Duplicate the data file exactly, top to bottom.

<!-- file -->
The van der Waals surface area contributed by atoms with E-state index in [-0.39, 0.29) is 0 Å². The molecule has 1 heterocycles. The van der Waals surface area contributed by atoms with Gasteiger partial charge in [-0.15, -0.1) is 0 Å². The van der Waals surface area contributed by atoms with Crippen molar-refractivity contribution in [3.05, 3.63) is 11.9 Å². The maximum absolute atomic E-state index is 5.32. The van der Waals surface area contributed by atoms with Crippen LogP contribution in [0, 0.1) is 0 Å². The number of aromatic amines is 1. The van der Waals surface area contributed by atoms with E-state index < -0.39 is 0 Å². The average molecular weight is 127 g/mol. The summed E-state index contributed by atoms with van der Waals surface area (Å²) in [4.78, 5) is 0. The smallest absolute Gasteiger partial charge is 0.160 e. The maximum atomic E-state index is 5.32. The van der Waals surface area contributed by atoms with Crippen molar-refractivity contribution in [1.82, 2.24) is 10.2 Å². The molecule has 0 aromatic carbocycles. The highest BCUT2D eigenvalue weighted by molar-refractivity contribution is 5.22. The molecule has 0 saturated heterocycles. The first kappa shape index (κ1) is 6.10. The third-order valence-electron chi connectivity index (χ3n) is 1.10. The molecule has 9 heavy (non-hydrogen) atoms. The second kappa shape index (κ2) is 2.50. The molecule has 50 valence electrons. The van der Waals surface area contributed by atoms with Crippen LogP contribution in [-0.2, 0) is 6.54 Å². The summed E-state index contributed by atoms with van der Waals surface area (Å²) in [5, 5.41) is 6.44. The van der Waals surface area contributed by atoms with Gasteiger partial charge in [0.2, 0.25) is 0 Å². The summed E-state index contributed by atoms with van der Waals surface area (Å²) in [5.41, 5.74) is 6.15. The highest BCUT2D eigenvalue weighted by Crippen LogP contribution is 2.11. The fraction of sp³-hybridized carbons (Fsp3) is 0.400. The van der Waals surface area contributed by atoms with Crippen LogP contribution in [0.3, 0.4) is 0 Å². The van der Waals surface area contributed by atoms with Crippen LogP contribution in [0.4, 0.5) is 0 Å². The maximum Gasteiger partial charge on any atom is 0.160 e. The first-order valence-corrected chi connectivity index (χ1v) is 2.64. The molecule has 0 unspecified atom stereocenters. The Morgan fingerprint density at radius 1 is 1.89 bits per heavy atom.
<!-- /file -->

The van der Waals surface area contributed by atoms with E-state index in [-0.39, 0.29) is 0 Å². The molecule has 1 heterocycles. The van der Waals surface area contributed by atoms with Gasteiger partial charge in [-0.15, -0.1) is 0 Å². The van der Waals surface area contributed by atoms with Crippen molar-refractivity contribution in [3.05, 3.63) is 11.9 Å². The maximum absolute atomic E-state index is 5.32. The van der Waals surface area contributed by atoms with Crippen LogP contribution in [0, 0.1) is 0 Å². The number of aromatic amines is 1. The van der Waals surface area contributed by atoms with E-state index < -0.39 is 0 Å². The average molecular weight is 127 g/mol. The summed E-state index contributed by atoms with van der Waals surface area (Å²) in [4.78, 5) is 0. The smallest absolute Gasteiger partial charge is 0.160 e. The maximum atomic E-state index is 5.32. The van der Waals surface area contributed by atoms with Crippen molar-refractivity contribution in [1.82, 2.24) is 10.2 Å². The molecule has 0 aromatic carbocycles. The highest BCUT2D eigenvalue weighted by molar-refractivity contribution is 5.22. The molecule has 0 saturated heterocycles. The first kappa shape index (κ1) is 6.10. The third-order valence-electron chi connectivity index (χ3n) is 1.10. The molecule has 9 heavy (non-hydrogen) atoms. The second kappa shape index (κ2) is 2.50. The molecule has 50 valence electrons. The van der Waals surface area contributed by atoms with Crippen LogP contribution in [-0.2, 0) is 6.54 Å². The summed E-state index contributed by atoms with van der Waals surface area (Å²) in [5, 5.41) is 6.44. The van der Waals surface area contributed by atoms with Gasteiger partial charge in [0.2, 0.25) is 0 Å². The summed E-state index contributed by atoms with van der Waals surface area (Å²) in [5.41, 5.74) is 6.15. The highest BCUT2D eigenvalue weighted by Crippen LogP contribution is 2.11. The fraction of sp³-hybridized carbons (Fsp3) is 0.400. The van der Waals surface area contributed by atoms with Crippen LogP contribution in [0.3, 0.4) is 0 Å². The van der Waals surface area contributed by atoms with Crippen LogP contribution in [0.4, 0.5) is 0 Å². The maximum Gasteiger partial charge on any atom is 0.160 e. The first-order valence-corrected chi connectivity index (χ1v) is 2.64. The molecule has 0 unspecified atom stereocenters. The Morgan fingerprint density at radius 1 is 1.89 bits per heavy atom.